Micro vs. micro

© Dr. Yorgos Nikas / Photo Researchers, Inc.

The paper:

C. Melton et al., “Opposing microRNA families regulate self-renewal in mouse embryonic stem cells,” Nature, 463:621–26, 2010. (ID: 1899956)

The finding:

In 2007, when Robert Blelloch from the University of California, San Francisco knocked out most microRNAs in embryonic stem (ES) cells, he noticed that the cells could no longer silence self-renewal, suggesting that microRNAs were involved in the process (Nat Genet, 39:380–85, 2007). So Blelloch looked for a microRNA that blocked ES cell self-renewal, a necessary first step in differentiation. They found that two families of microRNAs counteract each other to determine ES cell fate.

The surprise:

Other researchers had shown that the let-7 microRNA family was upregulated in differentiating cells, so Blelloch and colleagues reinserted that microRNA into self-renewing ES cells, blocking the knockout’s ability to self-renew. They then added an microRNA...

The twist:

Using microRNA microarrays, the researchers noticed that the two families “don’t directly regulate each other,” says Blelloch. They are “stabilizing the fates, rather than controlling the switch,” he says.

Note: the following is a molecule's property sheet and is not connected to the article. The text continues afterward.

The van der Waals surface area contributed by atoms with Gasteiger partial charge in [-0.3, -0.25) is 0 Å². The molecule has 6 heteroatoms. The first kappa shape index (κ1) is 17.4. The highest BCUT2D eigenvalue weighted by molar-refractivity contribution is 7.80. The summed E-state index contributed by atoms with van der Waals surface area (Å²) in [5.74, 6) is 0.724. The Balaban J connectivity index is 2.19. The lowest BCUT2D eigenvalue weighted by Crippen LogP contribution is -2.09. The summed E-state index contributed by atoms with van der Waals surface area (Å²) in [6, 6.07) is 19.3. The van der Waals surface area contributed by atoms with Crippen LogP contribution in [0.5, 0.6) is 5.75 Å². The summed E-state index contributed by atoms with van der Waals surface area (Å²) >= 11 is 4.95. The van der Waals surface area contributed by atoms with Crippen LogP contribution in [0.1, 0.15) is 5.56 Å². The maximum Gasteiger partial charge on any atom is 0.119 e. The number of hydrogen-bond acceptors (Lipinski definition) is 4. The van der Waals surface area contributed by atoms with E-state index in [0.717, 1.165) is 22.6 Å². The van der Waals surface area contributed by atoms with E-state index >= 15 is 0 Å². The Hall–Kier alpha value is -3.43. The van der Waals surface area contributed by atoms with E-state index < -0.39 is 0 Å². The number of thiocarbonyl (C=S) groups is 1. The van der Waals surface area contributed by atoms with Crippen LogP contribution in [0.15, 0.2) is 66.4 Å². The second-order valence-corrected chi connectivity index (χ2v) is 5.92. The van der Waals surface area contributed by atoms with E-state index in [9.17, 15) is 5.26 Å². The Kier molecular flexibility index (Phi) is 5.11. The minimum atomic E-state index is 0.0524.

The future:

The authors “suggest that microRNAs could be used to maintain or induce stemness,” an approach that could be useful in the clinic, wrote F1000 faculty member Martine Roussel in her review. Indeed, Blelloch says he’d like to explore whether this microRNA antagonism is also active in differentiated cells.

F1000 evaluator: W. Hu and J. Coller (Case Western Reserve Univ. Medical Center) • A. Singh and S. Dalton (Univ. of Georgia) • M. Roussel (St. Jude Children’s Research Hospital) •
M. Niessen and C. Niessen (Univ. of Cologne)

Visit the complete F1000 review of this paper.

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